This paccheri recipe (aka Paccheri con Sugo di Gamberi e Zucchine) was inspired by a handful of paccheri pasta dishes from one of our favorite restaurants in Venice, Italy (Antiche Carampane). Toothsome “slappy” tube-shaped paccheri gets paired with a simple seafood sauce as it’s often served here in the coastal regions of Italy.
Lightly fried garden fresh zucchini, tender pan-seared shrimp, garlic, EVOO, a little white wine, and a simple tomato sauce, make this a pasta you can enjoy all year long. Plus, you can use fresh or frozen shrimp to make this a budget-friendly seafood pasta recipe. Watch the short Paccheri Pasta video to see just how easy it is to make this recipe!
Overview: Making The Best Pasta Paccheri
- How to Pronounce Paccheri
- What is Paccheri Pasta?
- Best Sauce For Paccheri
- 3 Italian Paccheri Pastas (from one of our favorite restaurants in Venice)
- Paccheri vs. Rigatoni vs. Mezze Rigatoni vs. Mezze Maniche vs. Italian Maccheroni
- Overview of Ingredients: Paccheri Pasta With Shrimp & Zucchini
- Overview: How to Make Paccheri Pasta with Video
- Paccheri Pasta With Shrimp and Zucchini Step-by-Step Photos
- FAQ Paccheri: Everything You Need To Know To Make Really Good Paccheri Pasta
Paccheri Pasta Pronunciation
If you’re googling ‘paccheri pronounce’ you’re probably wondering how to say or pronounce paccheri. Paccheri is pronounced with a hard ‘c’ sound as in ‘pock-a-ree’ or ‘pockery’ like the word ‘crockery’. This unique pasta shape is easy to say and even more delicious to eat!
What Is Paccheri?
Paccheri di Gragnano (sometimes called schiaffoni pasta or Gragnano paccheri) is a large Neapolitan tube-shaped pasta from the Campania region of Italy. More specifically paccheri originates from Gragnano, Italy (hence the name). Paccheri is made from hard (durum) wheat semolina flour and comes in different formats: smooth paccheri (‘paccheri liscio’ or ‘paccheri lisci’ in Italian) or paccheri with ridges (‘paccheri rigati’ or ‘paccheri rigate’ or ‘paccheri millirighe’). And a single tube of paccheri is simply called ‘pacchero’.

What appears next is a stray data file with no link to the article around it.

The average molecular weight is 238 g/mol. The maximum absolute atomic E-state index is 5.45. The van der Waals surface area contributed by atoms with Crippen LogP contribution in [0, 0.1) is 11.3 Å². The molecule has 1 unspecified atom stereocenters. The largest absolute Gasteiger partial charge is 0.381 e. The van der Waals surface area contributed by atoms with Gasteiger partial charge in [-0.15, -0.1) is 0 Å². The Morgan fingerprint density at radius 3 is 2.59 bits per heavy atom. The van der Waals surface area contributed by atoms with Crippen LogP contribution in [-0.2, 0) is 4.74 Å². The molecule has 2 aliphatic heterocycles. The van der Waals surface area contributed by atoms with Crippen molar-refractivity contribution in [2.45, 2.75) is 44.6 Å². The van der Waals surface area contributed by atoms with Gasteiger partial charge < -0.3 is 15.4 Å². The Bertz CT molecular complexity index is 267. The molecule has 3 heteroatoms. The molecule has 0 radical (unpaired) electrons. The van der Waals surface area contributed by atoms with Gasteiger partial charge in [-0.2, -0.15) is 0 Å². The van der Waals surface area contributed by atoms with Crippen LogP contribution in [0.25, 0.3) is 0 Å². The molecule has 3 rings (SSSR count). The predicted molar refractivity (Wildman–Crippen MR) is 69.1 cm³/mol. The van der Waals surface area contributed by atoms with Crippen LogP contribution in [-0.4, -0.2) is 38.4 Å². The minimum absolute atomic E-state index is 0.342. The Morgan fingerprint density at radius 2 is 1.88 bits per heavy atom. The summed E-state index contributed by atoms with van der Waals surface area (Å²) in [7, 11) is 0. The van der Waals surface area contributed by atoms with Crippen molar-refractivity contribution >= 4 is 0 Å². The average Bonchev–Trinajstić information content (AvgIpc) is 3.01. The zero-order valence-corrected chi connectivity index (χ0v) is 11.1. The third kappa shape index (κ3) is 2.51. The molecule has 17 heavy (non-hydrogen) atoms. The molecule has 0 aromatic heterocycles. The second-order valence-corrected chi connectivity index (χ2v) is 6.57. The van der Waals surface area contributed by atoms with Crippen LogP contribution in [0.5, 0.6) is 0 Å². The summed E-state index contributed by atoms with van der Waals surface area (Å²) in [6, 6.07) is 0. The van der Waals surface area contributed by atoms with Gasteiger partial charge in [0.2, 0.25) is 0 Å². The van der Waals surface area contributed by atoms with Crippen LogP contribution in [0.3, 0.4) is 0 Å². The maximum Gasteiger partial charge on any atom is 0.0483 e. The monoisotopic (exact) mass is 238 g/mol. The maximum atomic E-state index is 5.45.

The name (or paccheri meaning) is derived from the Neapolitan slang for the word ‘slap’ (schiaffoni). Some say it’s from the sound this wide flat pasta makes when it flaps around in the sauce. Others say it comes from the original pasta factory workers who would steal portions of the pasta and when caught by the factory owner, he’d give them a disapproving slap.
When cooked, paccheri becomes truly toothsome (or as my brother-in-law says, “meaty”) and somewhat flat, trapping sauce and ingredients inside its wide inner tube making for delicious bite after bite.
Best Sauces For Paccheri
Paccheri is versatile and pairs extremely well with everything from slow-cooked Bolognese sauce to lighter seafood sauces. It’s most often eaten with a seafood sauce along the coastal regions of Italy, but can just as easily hold up to a slow-cooked Neapolitan ragù (paccheri Bolognese is one of our favorite ways to eat it or paccheri amatriciana if you like a spicier sauce).
It’s also prepared ‘al forno’ style (baked) also known as ‘paccheri forno’ or stuffed paccheri. Baked paccheri are most often filled with a meat or cheese mixture and stand vertically (instead of lying down like manicotti or cannelloni) and topped with pasta sauce and mozzarella cheese or even béchamel.
3 Paccheri Pasta Dishes From One Of Our Favorite Restaurants in Venice, Italy (below in photos)
Pasta Shape Comparison: Paccheri vs. Rigatoni vs. Mezze Rigatoni vs. Mezze Maniche vs. Maccheroni
Contrary to what you may read elsewhere, paccheri is not in the penne pasta family (not even close as you can see). Below are photos of some common Italian pasta shapes so you can get a better idea of how paccheri compares to each one.
Rigatoni vs. Paccheri: In its dry form, Paccheri looks more like a garden hose that’s been cut into 2-inch pieces while rigatoni is slightly longer and its tube is not quite as wide. When cooked, paccheri becomes sort of flat and wide whereas, rigatoni maintains its round shape and doesn’t flatten the way paccheri does.
Mezze Rigatoni vs. Paccheri: Mezze rigatoni is somewhat closer to paccheri only in its shorter length, but again, mezze rigatoni (‘half rigatoni’ in Italian) holds its round shape and doesn’t flatten like paccheri when cooked.